Saturday, April 30, 2011

Perennial projects

At the start of the school year, back when the sunlight was fading and squirrels were fattening up, each student picked a tree to watch. Call it phenology, call it botany, call it whatever you want, but it's really just observing, and few of us do that well. I call it the Perennial Project.

Some wise people back in the 1890's decided that biology should be the first course of science for high school students because biology was, back in the day, all about observing and categorizing living things. If you care to study the world, you need to learn how to look.

[T]he elements of biology serve specially well as a means to cultivate the power of accurate observation (i.e., the exercise of perception regulated and clarified through direct subordination to reflection) specially adapted to exercise of judgment.

That biology is now taught as something else does not deny the wisdom of the Committee of Fifteen.   Learning how to look is particularly relevant in a culture that encourages others to do your observations for you. Judgment without observation may be good for a consumer economy, but has predictably disastrous results for a functioning democracy. (I said functioning....)


Kids occasionally need to be led by the nose, and asking them to spend a few minutes outside each week staring at a tree does require some external motivation, as prickly as that has become in the ultra-chic eduworld. I toggled the grades in a way that doing the observations helped a bit, but screwing up did not sink them.

Kids need room to screw up, lots of room, especially when asked to stand outside staring at a stupid tree making this stupid drawing for this stupid class. Most students trust me, as they trust most teachers, despite a steady stream of evidence that the trust may be misplaced; I take advantage of this.

This will go somewhere, I tell them. I promise.

Then winter comes, and the trees, mildly interesting to some in autumn, "die." Now the stupid teacher wants me to stand in the stupid cold to draw a stupid picture of a stupid dead tree.

A lot of them fake it. They do not know that I know, but (for the most part), I let it go. They put their drawings in a folder, and come mid-January, I stop asking for reports.

Early March, I started it up again. Find a bud on your tree, measure it, draw it.

They resist.What's a bud? I can't find one my tree doesn't have buds I can't reach it I have to catch a bus I have to babysit my little brother my tree is dead nothing is happening this is stupid it rained all week my tree is dead it's too small to measure I don't have a ruler....and I push back, a little. 

A small change--a bud gets a little bigger, a little tighter. Kids are inherently curious. They start to watch.

Then it happens--someone's bud blooms, and a child is astounded to see a flower from a tree, astounded enough to share it with the class. Then another child's tree blooms, then another. And they talk.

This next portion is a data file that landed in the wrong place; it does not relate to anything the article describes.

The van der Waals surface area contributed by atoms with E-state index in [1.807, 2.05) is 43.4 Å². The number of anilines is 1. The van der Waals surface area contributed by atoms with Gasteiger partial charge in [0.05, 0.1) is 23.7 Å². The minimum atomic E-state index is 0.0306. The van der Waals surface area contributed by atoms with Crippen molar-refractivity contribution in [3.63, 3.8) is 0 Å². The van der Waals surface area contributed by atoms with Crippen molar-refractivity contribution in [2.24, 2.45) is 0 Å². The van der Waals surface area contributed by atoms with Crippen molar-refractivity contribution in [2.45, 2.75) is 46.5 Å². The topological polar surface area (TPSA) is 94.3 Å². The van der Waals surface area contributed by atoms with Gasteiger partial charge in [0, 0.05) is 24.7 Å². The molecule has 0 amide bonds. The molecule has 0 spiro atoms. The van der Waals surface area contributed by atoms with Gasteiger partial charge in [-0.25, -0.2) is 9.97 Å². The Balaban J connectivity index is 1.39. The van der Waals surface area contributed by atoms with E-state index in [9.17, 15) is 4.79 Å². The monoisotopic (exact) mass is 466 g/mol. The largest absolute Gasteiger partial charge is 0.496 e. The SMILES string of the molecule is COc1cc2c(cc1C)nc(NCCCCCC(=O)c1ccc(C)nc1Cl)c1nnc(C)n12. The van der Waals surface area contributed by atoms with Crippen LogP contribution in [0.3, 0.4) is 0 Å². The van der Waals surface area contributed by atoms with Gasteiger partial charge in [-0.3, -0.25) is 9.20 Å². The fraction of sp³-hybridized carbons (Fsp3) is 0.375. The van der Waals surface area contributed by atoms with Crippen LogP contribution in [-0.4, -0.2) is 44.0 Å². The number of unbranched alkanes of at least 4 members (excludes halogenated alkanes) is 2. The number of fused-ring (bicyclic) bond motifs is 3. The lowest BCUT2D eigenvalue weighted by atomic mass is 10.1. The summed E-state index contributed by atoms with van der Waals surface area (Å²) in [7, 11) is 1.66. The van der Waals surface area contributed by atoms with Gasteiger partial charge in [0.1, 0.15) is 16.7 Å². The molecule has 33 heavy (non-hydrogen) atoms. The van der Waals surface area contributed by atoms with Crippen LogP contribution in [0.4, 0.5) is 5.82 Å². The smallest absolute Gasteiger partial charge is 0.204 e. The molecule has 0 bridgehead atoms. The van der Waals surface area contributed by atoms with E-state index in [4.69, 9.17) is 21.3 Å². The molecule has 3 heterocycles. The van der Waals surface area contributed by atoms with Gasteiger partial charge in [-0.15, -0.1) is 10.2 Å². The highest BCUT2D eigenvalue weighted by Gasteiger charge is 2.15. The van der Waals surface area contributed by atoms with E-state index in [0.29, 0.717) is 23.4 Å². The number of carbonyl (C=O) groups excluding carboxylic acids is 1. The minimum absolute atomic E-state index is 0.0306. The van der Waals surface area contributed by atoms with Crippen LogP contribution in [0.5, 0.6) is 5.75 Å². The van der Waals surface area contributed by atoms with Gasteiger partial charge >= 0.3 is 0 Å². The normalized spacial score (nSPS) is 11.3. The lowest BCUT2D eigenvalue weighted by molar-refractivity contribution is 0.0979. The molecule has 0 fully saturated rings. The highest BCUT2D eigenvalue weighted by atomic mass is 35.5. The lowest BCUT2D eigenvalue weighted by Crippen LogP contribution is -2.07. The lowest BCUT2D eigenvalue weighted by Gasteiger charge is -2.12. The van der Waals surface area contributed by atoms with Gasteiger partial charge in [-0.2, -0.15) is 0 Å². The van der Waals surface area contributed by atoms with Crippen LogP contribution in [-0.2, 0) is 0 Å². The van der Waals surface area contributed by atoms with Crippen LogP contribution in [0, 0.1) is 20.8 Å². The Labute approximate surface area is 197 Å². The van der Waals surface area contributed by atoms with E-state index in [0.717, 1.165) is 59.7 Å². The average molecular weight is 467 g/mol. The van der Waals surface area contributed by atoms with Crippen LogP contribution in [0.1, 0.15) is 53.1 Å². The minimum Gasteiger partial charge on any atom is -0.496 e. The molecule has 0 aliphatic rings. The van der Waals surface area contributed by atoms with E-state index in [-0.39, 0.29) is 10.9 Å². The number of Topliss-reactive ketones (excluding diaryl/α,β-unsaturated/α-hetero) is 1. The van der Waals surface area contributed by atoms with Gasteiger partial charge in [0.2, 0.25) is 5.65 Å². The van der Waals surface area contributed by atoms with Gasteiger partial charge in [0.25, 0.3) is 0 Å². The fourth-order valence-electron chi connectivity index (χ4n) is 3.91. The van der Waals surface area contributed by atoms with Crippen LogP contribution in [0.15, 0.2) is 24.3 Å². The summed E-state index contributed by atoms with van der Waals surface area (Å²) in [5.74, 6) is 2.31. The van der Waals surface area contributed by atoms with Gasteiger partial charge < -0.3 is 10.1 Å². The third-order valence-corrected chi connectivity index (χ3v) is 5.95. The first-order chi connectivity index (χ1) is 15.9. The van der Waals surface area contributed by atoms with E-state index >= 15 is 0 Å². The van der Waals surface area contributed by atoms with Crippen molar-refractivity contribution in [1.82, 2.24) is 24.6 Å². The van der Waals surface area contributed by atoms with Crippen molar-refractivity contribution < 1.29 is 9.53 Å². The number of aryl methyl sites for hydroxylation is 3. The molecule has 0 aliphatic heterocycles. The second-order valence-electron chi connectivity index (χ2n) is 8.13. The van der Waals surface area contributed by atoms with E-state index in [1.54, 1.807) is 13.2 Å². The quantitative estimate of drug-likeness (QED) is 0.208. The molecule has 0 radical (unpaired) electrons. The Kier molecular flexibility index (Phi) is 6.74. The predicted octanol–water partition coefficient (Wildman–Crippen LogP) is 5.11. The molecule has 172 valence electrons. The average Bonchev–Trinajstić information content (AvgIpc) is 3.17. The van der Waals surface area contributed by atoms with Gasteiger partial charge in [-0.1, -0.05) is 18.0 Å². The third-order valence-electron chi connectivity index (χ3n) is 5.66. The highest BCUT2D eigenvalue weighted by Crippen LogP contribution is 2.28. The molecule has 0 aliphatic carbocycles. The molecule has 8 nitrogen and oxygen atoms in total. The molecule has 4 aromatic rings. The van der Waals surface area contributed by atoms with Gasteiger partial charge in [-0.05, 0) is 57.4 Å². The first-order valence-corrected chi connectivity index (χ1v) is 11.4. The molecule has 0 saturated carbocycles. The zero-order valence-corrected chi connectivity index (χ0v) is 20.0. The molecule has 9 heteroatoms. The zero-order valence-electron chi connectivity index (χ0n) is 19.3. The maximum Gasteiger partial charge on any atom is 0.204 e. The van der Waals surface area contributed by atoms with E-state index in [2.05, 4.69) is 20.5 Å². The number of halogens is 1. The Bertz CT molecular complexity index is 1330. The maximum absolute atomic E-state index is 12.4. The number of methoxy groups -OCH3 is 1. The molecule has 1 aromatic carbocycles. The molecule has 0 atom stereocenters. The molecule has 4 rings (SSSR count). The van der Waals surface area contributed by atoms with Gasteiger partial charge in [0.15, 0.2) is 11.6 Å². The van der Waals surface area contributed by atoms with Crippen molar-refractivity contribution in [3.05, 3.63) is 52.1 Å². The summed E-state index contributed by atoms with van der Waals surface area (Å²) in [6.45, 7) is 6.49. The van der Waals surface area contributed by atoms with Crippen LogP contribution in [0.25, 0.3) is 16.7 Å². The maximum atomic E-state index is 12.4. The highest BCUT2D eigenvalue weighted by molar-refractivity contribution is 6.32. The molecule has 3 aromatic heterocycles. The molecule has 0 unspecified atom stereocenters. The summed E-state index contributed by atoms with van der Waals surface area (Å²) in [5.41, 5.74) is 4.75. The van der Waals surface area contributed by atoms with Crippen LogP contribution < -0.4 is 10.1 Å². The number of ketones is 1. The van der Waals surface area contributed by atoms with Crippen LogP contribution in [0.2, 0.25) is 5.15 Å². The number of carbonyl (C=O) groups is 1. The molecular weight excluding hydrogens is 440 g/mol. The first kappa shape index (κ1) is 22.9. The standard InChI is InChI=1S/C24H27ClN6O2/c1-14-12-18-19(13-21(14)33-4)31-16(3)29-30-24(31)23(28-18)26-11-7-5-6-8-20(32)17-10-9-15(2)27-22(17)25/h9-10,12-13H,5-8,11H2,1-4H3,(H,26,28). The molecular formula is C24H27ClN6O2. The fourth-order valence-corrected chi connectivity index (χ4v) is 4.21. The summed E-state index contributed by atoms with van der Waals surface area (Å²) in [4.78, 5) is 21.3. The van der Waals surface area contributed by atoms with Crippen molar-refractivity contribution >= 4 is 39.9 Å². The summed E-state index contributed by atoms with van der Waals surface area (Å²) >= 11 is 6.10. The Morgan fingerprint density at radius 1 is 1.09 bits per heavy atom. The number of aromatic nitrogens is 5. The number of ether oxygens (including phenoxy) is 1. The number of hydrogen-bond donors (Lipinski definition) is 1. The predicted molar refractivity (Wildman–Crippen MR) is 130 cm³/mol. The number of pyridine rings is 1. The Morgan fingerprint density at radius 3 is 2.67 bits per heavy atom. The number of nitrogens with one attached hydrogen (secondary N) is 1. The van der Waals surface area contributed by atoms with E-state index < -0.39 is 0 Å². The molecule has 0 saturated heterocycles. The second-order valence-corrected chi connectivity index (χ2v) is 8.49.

I'm not going to pretend that all of the children get excited, nor that more than a few continue to fake it (and I continue to pretend I don't know this), collecting a paltry 9 or 10 points each week.

Here's the unexpected part (for me): a few of the children are now writing voluminous reports, wonderfully descriptive logs with multiple drawings, because they want to, reminiscent of the meandering mind of Thoreau when he describes a particular plant:
I observe the peculiar steel bluish purple of the night shade i.e. the tips of the twigs while all beneath is green dotted with bright berries over the water.
This is how kids write when free from the 5 paragraph essay, from the fear of my grade book.

This is how kids write when they take a moment, a long moment, to observe something that interests them. The words matter, and they struggle to find the words, because the observation matters more.

We have a new superintendent here in Bloomfield, Jason Bing, who officially started less than 10 days ago. He's my 4th superintendent in the less than 5 years I've taught here. I expect good things from him, as he does from us, that's what professionals do.

I have a concern, though, and it's not about him, it's about his contract. According to the local news, and it's all I have to go by at the moment, he can earn up to 15% more (over $25,000) "if the district meets five state testing benchmarks set by the BOE."

State testing will not measure, cannot measure, the effects of my Perennial Project. Indeed, the flowery Thoreauesque descriptions interjected with pieces of a child's humanity could hurt a student on the writing portion of our state exams.

The superintendent has been "incentivized"(Arne's word) to push up scores. Scores matter, for some very good reasons, but some things not (yet) measured by the tests matter more.

Much more.

I would love to post some of the students' work here--I'll see if I can get permission.

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